>> True. It is for other reasons that it is "bullshit and aesthetically
>> bankrupt shite" -- reasons not really germane to this discussion.
> Which reasons? And if it is "not really germane to this discussion",
> why at all use such strong language?
>>> By making such statements, you assume the role of a totalitarian
>>> "taste police". We do not need something like that. We have had
>>> that in the past, and we have seen where it leads to. Do you want
>>> that back?
>> I exercise my critical faculties in a philosophical matter of
>> aesthetics, and this prompts you to earnestly ask me whether
>> I wish for the return of death camps? Ahem.
> No, I don't accuse you of that. What I accuse you of is a faulty
> kind of objectivism - the idea that there is such a thing as
> objectively measurable beauty. That oozes out of every pore of
> your post, even if you now try to claim the opposite. You talked
> like an ultraconservative art professor who thinks the last good
> sculptor in history was Arno Breker. No, I don't assume that
> you want death camps back - but you appear to have a similarly
> absolutist idea of "beauty" as those people who do.
>> Let's consider these rhetorical strategies of yours to be quirks
>> of temperament, that I should smile off as foibles.
> I admit that I get quite temperamental when it comes to
> aesthetical prescriptivism and censorship of non-conformist
> art (which is not the same, I know, but quite close to each
> other). This is because I have a stake in the issue.
> I am an artist myself, and like to experiment and explore
> the possibilities of art beyond the trodden paths.
>>>> I, like most people, assess works of art according to how they
>>>> delight me, how they move me, how they transport me, how profound
>>>> they are, what insights they give me, and so forth.
>>> So do I, but I am always aware that my assessment of art is
>>> entirely subjective, and I don't expect others to get at the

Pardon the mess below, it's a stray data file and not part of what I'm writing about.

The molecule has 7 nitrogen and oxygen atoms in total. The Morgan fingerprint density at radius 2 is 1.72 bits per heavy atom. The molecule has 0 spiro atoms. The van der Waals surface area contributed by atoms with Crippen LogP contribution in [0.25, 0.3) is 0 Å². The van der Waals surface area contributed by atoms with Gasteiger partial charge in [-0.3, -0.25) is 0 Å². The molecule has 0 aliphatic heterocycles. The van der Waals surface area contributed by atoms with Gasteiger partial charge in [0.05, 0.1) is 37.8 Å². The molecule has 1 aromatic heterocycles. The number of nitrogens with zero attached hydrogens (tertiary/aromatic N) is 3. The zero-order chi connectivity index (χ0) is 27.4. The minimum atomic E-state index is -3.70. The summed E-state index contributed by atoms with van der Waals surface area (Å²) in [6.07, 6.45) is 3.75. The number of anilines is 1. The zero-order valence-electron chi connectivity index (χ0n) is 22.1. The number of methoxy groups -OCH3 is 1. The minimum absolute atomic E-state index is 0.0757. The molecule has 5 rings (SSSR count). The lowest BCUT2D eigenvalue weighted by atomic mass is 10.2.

>>> same conclusions.
>> I on the other hand observe that people are often able to provide
>> rational justifications for their assessment of art, and that
>> individuals' assessments of and responses to works of art
>> typically form clusters of intersubjective agreement.
> Such clusters do indeed exist; they are often labelled "schools"
> or "styles". No doubt. But does that mean that certain schools
> are "better" than others? No.
>> I find fallacious the widely-held notion that the subjectivity
>> of aesthetic response renders it impervious to rational or
>> empirical scrutiny and interrogation.
> Surely, such empirical scrutiny is possible; but what you appear
> to claim is that there are *objective criteria to decide what is
> good art and what not*, and this notion I find fallacious.
> For example, one could say about a given conlang that it is
> not naturalistic, because there are things in it one would
> never find in natlangs - but that *doesn't mean it is a bad
> conlang*. It could only be considered a failure if the author
> claimed it was naturalistic. I tend to prefer naturalistic
> conlangs over non-naturalistic ones, but I would *never* say
> that non-naturalistic conlangs were per se bad conlangs, and
> I have seen non-naturalistic conlangs which I found to be
> ingenious and interesting.
>>> Conclusion: Certain criteria just refuse to be objectivized.
>>> And that makes the difference between an artlang and an engelang.
>> I presume that it is clear, from what I have already said,
>> that I think this is mistaken.
> You think this is mistaken because you believe in objective beauty.
> I think this is not mistaken because I don't believe in objective
> beauty. (Apart from noting that not all artlangs are meant to
> be beautiful. Surely, Tolkien's Black Speech is an artlang;
> nevertheless, it is clear that T. made it (to his taste) as ugly
> as he could.) There are certainly border cases, though.
>> Not that it has many implications,
>> though, since I'm pretty sure we'd agree on which conlangs we'd
>> classify as artlangs and which as engelangs.
> Surely, there are border cases. But we probably indeed agree that,
> for instance, Sindarin is an artlang and Lojban an engelang.
> There is, however, no clearly drawn line; what, for instance,
> about Henrik Theiling's conlangs?